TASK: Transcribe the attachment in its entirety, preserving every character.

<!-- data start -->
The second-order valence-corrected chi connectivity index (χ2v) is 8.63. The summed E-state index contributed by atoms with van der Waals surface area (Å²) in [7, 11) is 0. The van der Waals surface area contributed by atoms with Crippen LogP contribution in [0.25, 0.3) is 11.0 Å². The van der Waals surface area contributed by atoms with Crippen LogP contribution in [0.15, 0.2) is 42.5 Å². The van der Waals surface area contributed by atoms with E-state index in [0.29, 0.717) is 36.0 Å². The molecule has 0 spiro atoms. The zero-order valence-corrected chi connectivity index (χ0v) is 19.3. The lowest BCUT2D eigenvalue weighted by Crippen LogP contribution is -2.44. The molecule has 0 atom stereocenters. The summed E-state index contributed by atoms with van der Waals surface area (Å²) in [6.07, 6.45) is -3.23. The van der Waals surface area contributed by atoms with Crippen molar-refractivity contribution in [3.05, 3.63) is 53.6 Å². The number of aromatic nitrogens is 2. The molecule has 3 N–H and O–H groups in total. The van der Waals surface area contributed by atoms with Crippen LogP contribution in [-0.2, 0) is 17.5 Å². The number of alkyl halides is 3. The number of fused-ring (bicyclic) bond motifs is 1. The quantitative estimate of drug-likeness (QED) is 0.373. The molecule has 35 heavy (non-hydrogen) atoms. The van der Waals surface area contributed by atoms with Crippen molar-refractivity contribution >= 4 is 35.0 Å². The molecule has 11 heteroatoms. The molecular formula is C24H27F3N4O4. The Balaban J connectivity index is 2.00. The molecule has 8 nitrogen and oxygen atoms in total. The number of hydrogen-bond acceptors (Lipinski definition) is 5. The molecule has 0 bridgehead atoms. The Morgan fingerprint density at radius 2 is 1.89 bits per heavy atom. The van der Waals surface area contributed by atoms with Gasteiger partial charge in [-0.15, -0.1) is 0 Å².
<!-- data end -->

The second-order valence-corrected chi connectivity index (χ2v) is 8.63. The summed E-state index contributed by atoms with van der Waals surface area (Å²) in [7, 11) is 0. The van der Waals surface area contributed by atoms with Crippen LogP contribution in [0.25, 0.3) is 11.0 Å². The van der Waals surface area contributed by atoms with Crippen LogP contribution in [0.15, 0.2) is 42.5 Å². The van der Waals surface area contributed by atoms with E-state index in [0.29, 0.717) is 36.0 Å². The molecule has 0 spiro atoms. The zero-order valence-corrected chi connectivity index (χ0v) is 19.3. The lowest BCUT2D eigenvalue weighted by Crippen LogP contribution is -2.44. The molecule has 0 atom stereocenters. The summed E-state index contributed by atoms with van der Waals surface area (Å²) in [6.07, 6.45) is -3.23. The van der Waals surface area contributed by atoms with Crippen molar-refractivity contribution in [3.05, 3.63) is 53.6 Å². The number of aromatic nitrogens is 2. The molecule has 3 N–H and O–H groups in total. The van der Waals surface area contributed by atoms with Crippen LogP contribution in [-0.2, 0) is 17.5 Å². The number of alkyl halides is 3. The number of fused-ring (bicyclic) bond motifs is 1. The quantitative estimate of drug-likeness (QED) is 0.373. The molecule has 35 heavy (non-hydrogen) atoms. The van der Waals surface area contributed by atoms with Crippen molar-refractivity contribution >= 4 is 35.0 Å². The molecule has 11 heteroatoms. The molecular formula is C24H27F3N4O4. The Balaban J connectivity index is 2.00. The molecule has 8 nitrogen and oxygen atoms in total. The number of hydrogen-bond acceptors (Lipinski definition) is 5. The molecule has 0 bridgehead atoms. The Morgan fingerprint density at radius 2 is 1.89 bits per heavy atom. The van der Waals surface area contributed by atoms with Gasteiger partial charge in [-0.15, -0.1) is 0 Å².